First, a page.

Tensions were high while students and faculty repeatedly asked how the University of Arizona will protect its students without documentation during a Campus Conversation Forum Tuesday, April 23.
Though President Dr. Robert C. Robbins gave an introduction and was present for the entire conversation, he did not participate in the panel discussion.
“We have to provide support and safety for those who don't feel safe and who have fear,” Robbins said. “At the same time, there are rules, and we will obey the law. I think this will be the first of many conversations.”
While Robbins was finishing his remarks, a group of protestors interrupted him.
“Mic check. All changes come from disruption. Our silence will not protect us,” they yelled.
Nancy Montoya, a news and public affairs reporter for Arizona Public Media, moderated the conversation.
“Take this opportunity to speak loudly because these people are up here to listen to you,” Montoya said.
Natalynn Masters, president of the Associated Students of the University of Arizona, the university’s undergraduate student government, was on the panel and said she understood her responsibility as a student representative.
“Please hold me accountable, please hold student government accountable,” Masters said.
A member of the UA College Republicans said the fourth amendment protects students from being abducted on campus. He also said Border Patrol and Immigration and Customs Enforcement agents have free speech rights that should not be ignored just because not all students agree with their views.
One unnamed audience member said the way Denisse Moreno Melchor acted in the initial video of her protesting Border Patrol was “vile.” In response, Masters said she and other members of the panel were evaluating whether Melchor deserved to be criminally charged.
“What does it mean for a woman of color to be charged criminally for speaking out versus someone else on campus speaking out and going through the Student Code of Conduct process?” Masters said. “That is the key difference in what we're talking about.”
Masters said later in the discussion she didn’t think the “Arizona 3” should have been charged but thought the discussion itself was a step in the right direction. The "Arizona 3" are a group of three UA students who were charged after an incident with Border Patrol agents on campus on March 19. The charges have since been dropped.
Nolan Cabrera, an associate professor in the College of Education and one of the panel members, cleared up a misconception about ICE and Border Patrol on campus.
“There's this narrative floating around that students can't get deported on the UA campus,” Cabrera said. “I just want to say I've seen it happen on our campus. In 2010, a woman got stopped for a moving violation on Mountain Avenue going to Second Street, right in front of the College of Education. To sit there and say it can't happen – I'm sitting here saying it has happened here.”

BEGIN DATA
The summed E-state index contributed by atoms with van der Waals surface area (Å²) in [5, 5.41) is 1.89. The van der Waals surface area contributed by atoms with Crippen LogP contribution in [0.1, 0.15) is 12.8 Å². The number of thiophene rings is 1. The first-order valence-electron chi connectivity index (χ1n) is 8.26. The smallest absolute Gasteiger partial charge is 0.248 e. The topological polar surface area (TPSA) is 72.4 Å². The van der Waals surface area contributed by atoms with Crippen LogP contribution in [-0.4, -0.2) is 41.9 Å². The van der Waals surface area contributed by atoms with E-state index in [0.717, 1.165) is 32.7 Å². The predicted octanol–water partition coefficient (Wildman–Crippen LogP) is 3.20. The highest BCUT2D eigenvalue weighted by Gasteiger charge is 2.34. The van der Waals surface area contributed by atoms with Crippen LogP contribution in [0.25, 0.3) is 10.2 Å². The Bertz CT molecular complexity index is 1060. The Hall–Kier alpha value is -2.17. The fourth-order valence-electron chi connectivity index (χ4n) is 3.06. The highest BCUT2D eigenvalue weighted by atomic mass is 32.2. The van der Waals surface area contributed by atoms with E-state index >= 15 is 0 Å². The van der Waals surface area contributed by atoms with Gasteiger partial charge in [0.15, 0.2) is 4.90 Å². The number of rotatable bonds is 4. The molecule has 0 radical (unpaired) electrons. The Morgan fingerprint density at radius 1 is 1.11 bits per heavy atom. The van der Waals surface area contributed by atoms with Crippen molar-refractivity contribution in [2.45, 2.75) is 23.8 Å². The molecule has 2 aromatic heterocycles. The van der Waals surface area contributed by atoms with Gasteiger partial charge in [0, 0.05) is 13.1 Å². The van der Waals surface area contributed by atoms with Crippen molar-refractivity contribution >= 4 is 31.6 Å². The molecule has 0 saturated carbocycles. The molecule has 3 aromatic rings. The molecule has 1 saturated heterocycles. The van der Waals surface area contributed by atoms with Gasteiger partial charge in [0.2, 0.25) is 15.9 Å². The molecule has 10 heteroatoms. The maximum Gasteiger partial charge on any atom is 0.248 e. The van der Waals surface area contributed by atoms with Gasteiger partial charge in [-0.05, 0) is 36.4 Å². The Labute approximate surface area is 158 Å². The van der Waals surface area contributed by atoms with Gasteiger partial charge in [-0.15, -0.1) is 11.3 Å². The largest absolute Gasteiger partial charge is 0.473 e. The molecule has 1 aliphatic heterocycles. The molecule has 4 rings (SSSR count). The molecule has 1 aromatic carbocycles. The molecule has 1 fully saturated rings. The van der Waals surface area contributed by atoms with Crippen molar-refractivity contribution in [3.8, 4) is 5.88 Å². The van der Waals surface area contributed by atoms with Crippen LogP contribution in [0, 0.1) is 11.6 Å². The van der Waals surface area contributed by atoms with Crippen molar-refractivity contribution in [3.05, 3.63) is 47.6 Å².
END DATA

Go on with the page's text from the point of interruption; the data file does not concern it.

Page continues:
He also said people need to think about the fear undocumented students experience.
“It's very easy to be even-keeled when you're not targeted, when you're not under the threat of your family being separated,” Cabrera said. “When you're not constantly under fear that one wrong step is going to mean that you're going to be forced to go to a country you do not know. It is very easy to intellectualize that, so that it's not about the very deep rooted fear and terror that these people are under on a constant basis.”
Sandra Soto, an associate professor of women's studies, criticized Robbins and pointed out the UA was recently designated as a Hispanic-Serving Institution.
“I've been a professor at this institution for 18 years,” Soto said. “[I've] never, in these 18 years, have worked under a president who is so out of touch of what it means to be in the U.S.-Mexico borderlands. We are a Hispanic-Serving Institution now, and the president has allowed what has happened to happen under his watch – and not just passively. I would like to call on the president to join the panelists. We have questions for you, we don't have questions for these panelists.”
Soto, along with another unidentified member of the Coalition for the “Arizona 3”, played an audio recording of what they claimed to be Art Del Cueto, vice president of the National Border Patrol Council. In this audio recording, a man is heard saying, “free speech doesn't mean you need to be jumping in my face and talking all this garbage. [Unintelligible] I would have punched her in the throat." The Arizona Daily Star independently verified it was Del Cueto.
Soto called on Robbins to respond to rumors he met with Del Cueto. Robbins denied ever meeting with Del Cueto.
“I find the comment despicable, and I've never met this man,” Robbins said.
Carol Brochin, an assistant professor of bilingual/multilingual education, was one of many audience members to request an apology from Robbins on behalf of the “Arizona 3.”
“On behalf of the Coalition of the Arizona 3, what we would really like is for our president and for others, including [the University of Arizona Police Department], to apologize to our students,” Brochin said. “Without an apology, it feels difficult to move forward.”
Audience members chanted for an apology from Robbins, saying the charges should never have happened. Robbins did not comment but shook his head to decline when asked to apologize.
Karlyn Bradley, a protester and political science student, told Robbins it was irresponsible of him to not participate in the discussion.
“That illustrates a lack of accountability on your part to make folks who had nothing to do with this decision-making process responsible for the mess that you have created,” Bradley said. “It shows your leadership – or lack thereof.”
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